Technical ReportPDF Available

A review of the pollinators associated with decaying wood, old trees and tree wounds in Great Britain

Authors:
  • Steven Falk

Abstract

A provisional listing of over 320 species of British flower-visiting insects (mostly Coleoptera, Diptera and aculeate Hymenoptera) that are fully or substantially reliant on old trees, dead wood, tree wounds and other timber for larval development. The report summarises the ecology (including larval biology and floral preferences), distribution, status and broad conservation requirements for most species. The report also explains in more general terms the conservation requirements for this assemblage as a whole and is liberally furnished with photographs of the insects and their key habitats.
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... Thanks are due to the Woodland Trust for commissioning this review and also to the various entomologists who provided information for the technical report (Falk 2021; www.britishecologicalsociety.org/applied-ecology-resources/ document/20210100953) on which this article is based. ...
Article
A review of the flower-visiting insects that develop or nest in dead wood and tree wounds. Acts as a less technical summary of the Woodland Trust report publicy accessible on Researchgate here: https://www.researchgate.net/publication/349319059_A_review_of_the_pollinators_associated_with_decaying_wood_old_trees_and_tree_wounds_in_Great_Britain
... Dead wood in sunny locations with cavities and beetle holes can also be used as nesting sites for aerial-nesting bees such as Osmia, Megachile and Chelostoma species; also, aerial-nesting wasps such as Ectemnius, Ancistrocerus, Crossocerus and Pemphredon species (and the assorted cleptoparasites and inquilines associated with these such as chrysidid wasps and certain sarcophagid and anthomyiid flies). A review of pollinators associated with dead wood and old trees has recently been compiled by the author (Falk, 2021);  Wet ground and shallow water -for the larvae of hoverflies such as Eristalis, Helophilus, Parhelophilus, Orthonevra and Chrysogaster species and some muscid flies such as Graphomya species;  The nests of ground-nesting bees of wasps -for assorted cleptoparasites, parasitoids and inquilines such as cuckoo bees of the genera Nomada and Sphecodes, Bombylius beeflies and anthomyiids of the genera Leucophora. Such nests tend to be located in bare or sparsely vegetated dry ground fully exposed to the sun;  Specific foodplants -for pollinators with phytophagous larvae such as butterflies and moths, sawflies, Cheilosia hoverflies, and certain anthomyiids of the genera Pegomya, Botanophila and Delia; ...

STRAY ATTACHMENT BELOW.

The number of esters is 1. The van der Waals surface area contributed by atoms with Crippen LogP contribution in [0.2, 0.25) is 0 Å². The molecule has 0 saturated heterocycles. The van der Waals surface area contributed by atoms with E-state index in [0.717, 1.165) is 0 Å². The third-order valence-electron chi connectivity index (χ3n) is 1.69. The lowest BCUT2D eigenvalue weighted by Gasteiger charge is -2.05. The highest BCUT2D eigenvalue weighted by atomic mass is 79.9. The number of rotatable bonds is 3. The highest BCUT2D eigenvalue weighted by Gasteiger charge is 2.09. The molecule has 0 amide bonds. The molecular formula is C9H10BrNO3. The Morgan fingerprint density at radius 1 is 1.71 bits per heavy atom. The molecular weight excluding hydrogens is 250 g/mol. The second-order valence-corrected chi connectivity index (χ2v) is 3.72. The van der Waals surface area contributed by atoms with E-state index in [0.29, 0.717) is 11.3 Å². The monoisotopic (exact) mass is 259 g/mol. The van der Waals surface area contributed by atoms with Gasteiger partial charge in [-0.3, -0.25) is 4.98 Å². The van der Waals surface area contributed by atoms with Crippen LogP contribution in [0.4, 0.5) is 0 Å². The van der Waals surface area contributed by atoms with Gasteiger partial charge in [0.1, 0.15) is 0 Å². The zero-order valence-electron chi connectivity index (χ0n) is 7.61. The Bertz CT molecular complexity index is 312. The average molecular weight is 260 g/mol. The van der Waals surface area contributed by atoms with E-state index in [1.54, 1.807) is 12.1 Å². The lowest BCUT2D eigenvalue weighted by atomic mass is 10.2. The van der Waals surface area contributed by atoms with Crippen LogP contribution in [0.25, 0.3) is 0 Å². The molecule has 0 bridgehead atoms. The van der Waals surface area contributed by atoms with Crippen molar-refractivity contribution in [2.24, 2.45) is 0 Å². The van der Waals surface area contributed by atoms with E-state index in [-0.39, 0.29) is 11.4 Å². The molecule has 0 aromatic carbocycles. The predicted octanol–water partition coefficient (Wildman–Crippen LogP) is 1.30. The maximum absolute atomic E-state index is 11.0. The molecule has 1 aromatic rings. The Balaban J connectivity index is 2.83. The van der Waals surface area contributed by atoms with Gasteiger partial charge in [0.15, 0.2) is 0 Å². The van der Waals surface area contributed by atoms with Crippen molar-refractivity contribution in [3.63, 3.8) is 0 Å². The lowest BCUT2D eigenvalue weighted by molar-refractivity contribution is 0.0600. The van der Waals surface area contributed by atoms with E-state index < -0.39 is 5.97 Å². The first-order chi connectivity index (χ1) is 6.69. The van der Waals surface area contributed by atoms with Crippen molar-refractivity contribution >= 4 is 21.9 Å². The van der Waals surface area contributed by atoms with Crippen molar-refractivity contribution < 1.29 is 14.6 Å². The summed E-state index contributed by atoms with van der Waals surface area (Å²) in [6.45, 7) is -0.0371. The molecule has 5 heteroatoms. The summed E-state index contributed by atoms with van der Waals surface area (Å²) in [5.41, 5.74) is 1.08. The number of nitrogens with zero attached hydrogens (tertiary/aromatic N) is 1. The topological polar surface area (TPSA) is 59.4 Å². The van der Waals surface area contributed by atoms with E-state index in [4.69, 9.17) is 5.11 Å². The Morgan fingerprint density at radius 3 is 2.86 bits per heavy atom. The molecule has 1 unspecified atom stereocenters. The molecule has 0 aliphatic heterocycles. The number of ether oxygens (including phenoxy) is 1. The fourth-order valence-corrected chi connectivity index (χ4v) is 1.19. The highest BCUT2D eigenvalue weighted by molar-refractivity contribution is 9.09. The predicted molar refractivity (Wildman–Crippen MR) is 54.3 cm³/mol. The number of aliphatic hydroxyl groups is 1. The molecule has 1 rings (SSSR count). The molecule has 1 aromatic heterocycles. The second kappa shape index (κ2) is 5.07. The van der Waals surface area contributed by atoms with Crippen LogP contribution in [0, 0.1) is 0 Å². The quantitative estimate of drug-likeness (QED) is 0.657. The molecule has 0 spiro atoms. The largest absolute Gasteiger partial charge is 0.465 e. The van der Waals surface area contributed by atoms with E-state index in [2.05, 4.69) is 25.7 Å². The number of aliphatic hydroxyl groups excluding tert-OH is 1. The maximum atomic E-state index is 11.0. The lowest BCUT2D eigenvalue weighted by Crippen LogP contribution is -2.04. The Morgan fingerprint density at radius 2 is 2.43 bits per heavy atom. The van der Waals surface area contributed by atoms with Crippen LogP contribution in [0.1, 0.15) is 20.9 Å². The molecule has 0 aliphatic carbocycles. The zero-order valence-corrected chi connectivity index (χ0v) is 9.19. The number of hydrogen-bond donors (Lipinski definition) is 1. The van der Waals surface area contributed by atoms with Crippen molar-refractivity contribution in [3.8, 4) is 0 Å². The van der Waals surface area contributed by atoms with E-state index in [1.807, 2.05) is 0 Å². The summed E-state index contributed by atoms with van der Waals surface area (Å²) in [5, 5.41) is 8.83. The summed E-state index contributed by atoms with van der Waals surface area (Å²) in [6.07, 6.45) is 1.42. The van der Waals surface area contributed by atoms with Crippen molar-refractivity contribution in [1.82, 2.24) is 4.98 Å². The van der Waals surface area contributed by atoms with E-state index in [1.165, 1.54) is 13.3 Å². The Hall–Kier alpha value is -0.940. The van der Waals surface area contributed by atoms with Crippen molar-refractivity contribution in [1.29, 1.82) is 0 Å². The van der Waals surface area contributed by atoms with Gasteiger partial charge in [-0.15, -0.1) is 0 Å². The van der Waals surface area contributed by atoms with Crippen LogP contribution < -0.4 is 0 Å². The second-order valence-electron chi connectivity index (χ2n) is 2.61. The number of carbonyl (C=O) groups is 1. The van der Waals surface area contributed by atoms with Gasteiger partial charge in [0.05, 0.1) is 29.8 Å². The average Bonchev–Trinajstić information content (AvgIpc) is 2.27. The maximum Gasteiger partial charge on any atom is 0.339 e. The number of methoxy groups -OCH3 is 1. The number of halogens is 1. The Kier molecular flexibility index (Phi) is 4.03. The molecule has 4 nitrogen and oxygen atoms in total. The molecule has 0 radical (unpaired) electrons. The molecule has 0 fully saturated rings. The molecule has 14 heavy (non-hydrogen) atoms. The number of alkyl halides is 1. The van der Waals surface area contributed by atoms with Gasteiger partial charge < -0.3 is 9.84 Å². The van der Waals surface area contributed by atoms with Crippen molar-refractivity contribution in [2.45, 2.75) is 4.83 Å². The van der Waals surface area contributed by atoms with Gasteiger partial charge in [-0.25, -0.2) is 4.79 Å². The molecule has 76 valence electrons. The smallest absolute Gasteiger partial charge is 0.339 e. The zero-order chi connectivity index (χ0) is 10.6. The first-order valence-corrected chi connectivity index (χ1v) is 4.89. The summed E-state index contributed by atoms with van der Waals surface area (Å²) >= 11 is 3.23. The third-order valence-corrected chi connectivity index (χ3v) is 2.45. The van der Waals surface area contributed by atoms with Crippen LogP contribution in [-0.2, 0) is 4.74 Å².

Technical Report
Full-text available
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Technical Report
Full-text available
One of four sheets that explain how to manage important habitat mosaics for associated assemblages of Section 41 invertebrate species i.e. Species of Principal Conservation Importance in England. This one features wood pasture and other sites with concentrations of old trees plus the important features that these sites can contain such veteran trees, dead trees, stumps, detached dead wood, semi-natural grassland, heathland, woodland, scrub, hedges, orchards, wetlands, waterbodies, tall herb, bramble, nettle beds, Ivy, grazing stock, dung and wild vertebrates. These sheets were published by Buglife with sponsorship from Natural England and were written by Steven Falk.
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This book provides an introduction to the the hoverflies (Diptera, Syrphidae) of the British Isles. It covers all genera but only 60% of the fauna, and was designed as a companion to the monograph (Stubbs & Falk, 2002). It is extensively illustrated with close-ups of features that are important in making firm identifications. Additional information is provided on hoverfly ecology and collecting techniques, legislation and recording hoverflies. A complete systematic list is included for the time of publication - this is now somewhat out of date with new additions to the British fauna. Originally published in 2013, it was substantially expanded for the second edition in 2015.
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